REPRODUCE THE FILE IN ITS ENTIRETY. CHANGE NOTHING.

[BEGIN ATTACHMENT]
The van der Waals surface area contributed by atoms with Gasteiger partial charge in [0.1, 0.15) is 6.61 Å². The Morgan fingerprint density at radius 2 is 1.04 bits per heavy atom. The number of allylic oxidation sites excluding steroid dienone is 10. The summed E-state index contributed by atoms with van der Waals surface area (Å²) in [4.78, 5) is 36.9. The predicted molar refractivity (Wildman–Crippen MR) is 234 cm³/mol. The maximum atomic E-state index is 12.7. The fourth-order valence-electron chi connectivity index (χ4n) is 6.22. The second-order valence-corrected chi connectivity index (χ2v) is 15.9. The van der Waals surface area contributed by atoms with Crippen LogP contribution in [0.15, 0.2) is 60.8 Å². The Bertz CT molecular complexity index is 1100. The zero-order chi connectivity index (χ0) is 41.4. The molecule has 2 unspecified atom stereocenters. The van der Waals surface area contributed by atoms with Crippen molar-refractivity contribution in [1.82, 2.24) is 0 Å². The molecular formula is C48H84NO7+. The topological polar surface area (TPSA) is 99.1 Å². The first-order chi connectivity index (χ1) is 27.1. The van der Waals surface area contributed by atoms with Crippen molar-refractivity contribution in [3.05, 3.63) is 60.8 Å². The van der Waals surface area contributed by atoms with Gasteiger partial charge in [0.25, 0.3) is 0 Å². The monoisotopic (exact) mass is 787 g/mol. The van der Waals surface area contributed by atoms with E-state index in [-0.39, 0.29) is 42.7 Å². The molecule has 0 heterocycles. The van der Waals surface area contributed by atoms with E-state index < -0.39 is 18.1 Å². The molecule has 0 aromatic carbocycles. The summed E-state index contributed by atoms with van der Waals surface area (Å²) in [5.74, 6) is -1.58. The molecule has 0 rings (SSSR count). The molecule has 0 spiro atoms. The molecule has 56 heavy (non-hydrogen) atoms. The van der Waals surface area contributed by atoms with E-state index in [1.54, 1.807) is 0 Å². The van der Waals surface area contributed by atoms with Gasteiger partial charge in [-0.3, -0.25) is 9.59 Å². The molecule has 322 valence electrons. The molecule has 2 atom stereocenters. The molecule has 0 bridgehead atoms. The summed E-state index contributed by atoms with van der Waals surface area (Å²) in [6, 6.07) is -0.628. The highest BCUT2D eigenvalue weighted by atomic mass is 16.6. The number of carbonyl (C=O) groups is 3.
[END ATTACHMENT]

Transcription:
The van der Waals surface area contributed by atoms with Gasteiger partial charge in [0.1, 0.15) is 6.61 Å². The Morgan fingerprint density at radius 2 is 1.04 bits per heavy atom. The number of allylic oxidation sites excluding steroid dienone is 10. The summed E-state index contributed by atoms with van der Waals surface area (Å²) in [4.78, 5) is 36.9. The predicted molar refractivity (Wildman–Crippen MR) is 234 cm³/mol. The maximum atomic E-state index is 12.7. The fourth-order valence-electron chi connectivity index (χ4n) is 6.22. The second-order valence-corrected chi connectivity index (χ2v) is 15.9. The van der Waals surface area contributed by atoms with Crippen LogP contribution in [0.15, 0.2) is 60.8 Å². The Bertz CT molecular complexity index is 1100. The zero-order chi connectivity index (χ0) is 41.4. The molecule has 2 unspecified atom stereocenters. The van der Waals surface area contributed by atoms with Crippen molar-refractivity contribution in [1.82, 2.24) is 0 Å². The molecular formula is C48H84NO7+. The topological polar surface area (TPSA) is 99.1 Å². The first-order chi connectivity index (χ1) is 27.1. The van der Waals surface area contributed by atoms with Crippen molar-refractivity contribution in [3.05, 3.63) is 60.8 Å². The van der Waals surface area contributed by atoms with Gasteiger partial charge in [0.25, 0.3) is 0 Å². The monoisotopic (exact) mass is 787 g/mol. The van der Waals surface area contributed by atoms with E-state index in [-0.39, 0.29) is 42.7 Å². The molecule has 0 heterocycles. The van der Waals surface area contributed by atoms with E-state index < -0.39 is 18.1 Å². The molecule has 0 aromatic carbocycles. The summed E-state index contributed by atoms with van der Waals surface area (Å²) in [5.74, 6) is -1.58. The molecule has 0 rings (SSSR count). The molecule has 0 spiro atoms. The molecule has 56 heavy (non-hydrogen) atoms. The van der Waals surface area contributed by atoms with E-state index in [1.54, 1.807) is 0 Å². The van der Waals surface area contributed by atoms with Gasteiger partial charge in [-0.3, -0.25) is 9.59 Å². The molecule has 322 valence electrons. The molecule has 2 atom stereocenters. The molecule has 0 bridgehead atoms. The summed E-state index contributed by atoms with van der Waals surface area (Å²) in [6, 6.07) is -0.628. The highest BCUT2D eigenvalue weighted by atomic mass is 16.6. The number of carbonyl (C=O) groups is 3.